Shooting organizations require multiple round strings of fire. Heavier rounds help manage recoil for accurate follow-up shots. Use subsonic rounds in certain situations; you do not want a heavy cartridge shooting really fast. A small detail that helps, use a slow-burning powder; fast-burning powder produces too much recoil. When competing for championships, small details add up.
The rule of thumb for hunting ammunition “the heavier the game you hunt, the heavier the bullet.” Heavier ammo carries more energy at impact, aiding in momentum for deeper penetration. Another way to put this concept is a basic rule of physics; double the weight, doubles the energy. However, doubling velocity quadruples the energy.
No matter the caliber, lighter bullet weights have a flatter trajectory. As an example, a 150-grain Winchester Silver Tip drops 7.3 inches at 300 yards. The same bullet, at 180 grain, has a drop of 7.9 inches. That is not a lot of difference in drop at 300 yards. Increase the range to 500 yards, and the difference could mean a hit or miss.
Another issue to consider, cross-winds. Heavier bullets deflect less if the cartridge is launched at maximum velocity and has a similar shape as boat-tail or spire points. Also, heavier bullets kick more than lighter rounds. If your shoulder is sensitive to recoil, choose a lighter round.
- Browning Controlled Expansion 300 Winchester Magnum. If your target is a 900 lb. Elk at 1100 yards downrange, this is the cartridge that can down the animal with a single shot. The 180-grain polymer-tipped copper bullet is built for deep penetration and a devastating impact. The 3000 FPS brings a lot of energy to the rifle; however, recoil can be harsh.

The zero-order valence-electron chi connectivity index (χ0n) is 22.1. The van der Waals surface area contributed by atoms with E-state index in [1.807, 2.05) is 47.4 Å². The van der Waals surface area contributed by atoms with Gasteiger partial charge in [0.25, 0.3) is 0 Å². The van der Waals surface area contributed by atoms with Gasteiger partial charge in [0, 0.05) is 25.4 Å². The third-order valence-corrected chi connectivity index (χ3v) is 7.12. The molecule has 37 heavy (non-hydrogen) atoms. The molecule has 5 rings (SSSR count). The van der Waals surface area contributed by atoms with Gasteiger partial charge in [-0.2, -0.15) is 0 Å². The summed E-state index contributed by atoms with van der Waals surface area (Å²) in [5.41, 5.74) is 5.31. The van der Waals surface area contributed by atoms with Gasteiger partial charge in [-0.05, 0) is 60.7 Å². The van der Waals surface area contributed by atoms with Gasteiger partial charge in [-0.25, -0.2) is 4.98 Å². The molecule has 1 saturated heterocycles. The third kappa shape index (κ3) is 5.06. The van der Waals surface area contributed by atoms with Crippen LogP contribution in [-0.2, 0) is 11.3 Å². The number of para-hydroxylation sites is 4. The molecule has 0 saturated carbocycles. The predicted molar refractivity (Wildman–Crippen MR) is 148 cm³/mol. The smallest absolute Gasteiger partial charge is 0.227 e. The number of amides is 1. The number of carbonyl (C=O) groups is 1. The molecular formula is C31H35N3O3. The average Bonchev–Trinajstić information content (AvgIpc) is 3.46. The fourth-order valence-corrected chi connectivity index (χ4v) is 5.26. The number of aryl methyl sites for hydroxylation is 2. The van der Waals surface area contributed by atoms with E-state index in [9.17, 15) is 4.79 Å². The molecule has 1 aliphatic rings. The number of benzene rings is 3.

No other firearm has taken advantage of technology than the modern shotgun. New configurations and materials have brought new excitement to shotgun sports, home defense, and hunting. Choosing the right shell, ask any modern shotgun expert, the best ammo is all about the number of buckshot, its type, and size.
A classic choice of ammo is the 00 buck (.330 inch in diameter), with the primary reason, stopping power. This popular shell can fire as much as 10 to 15 .380 handgun loads at close range. Another popular option is the No.4 buckshot for the same reason; it discharges a considerable amount of buckshot with a single blast.
Slugs are the ultimate choice of power for a shotgun. Depending on the gauge, slugs may over-penetrate and lead to immense damage, so be careful to make the right decision.
- Federal Vital-Shok Buckshot 12 Gauge. 3”, 00 Buckshot with 15 pellets at 1100 fps. Federal features a patented spiral stacking process that ensures a dense shot pattern. The Vital-Shok shell has more than enough pellets with incredible velocity to down any intruder. The Vital-Shok is also great at deer hunting.
Trap, skeet, and sporting clay have seen skyrocketing interest in the last few years, with plenty of young shooters coming into the sport. Look to any quality online retailer, and there are dozens of ammo choices for competition.
Start with the recommendation of experienced shooters and go with either the 7 ½, 8, or 9 shot. Gain experience in the trenches and hone in on what suits your style the best.
- Federal Premium Gold Medal Grand Paper 12 Gauge, 2.75”, #7.5 lead shot, and 1235 fps. The Federal Premium is a favorite of sporting clay shooters with a paper hull design and less recoil. The shell is designed to produce uniform dense shot patterns, shot after shot.
Take a look at the ballistics chart of Federal, Hornady, Winchester, and others to realize the growing complexity of choosing the best ammunition online. It is no longer a matter of looking at a catalog of one or two calibers and then choosing.
The complexity of choosing the right ammo is great news for experienced shooters but confusing for new shooters coming into the sport.
Once you have the right setup and ammo for your firearm, there is nothing like shooting.
This statement is not even close to accurate “Hollow-points begin to slow after leaving the muzzle, giving it more stopping power.” It makes me think the author is not actually knowledgeable about ammo or guns.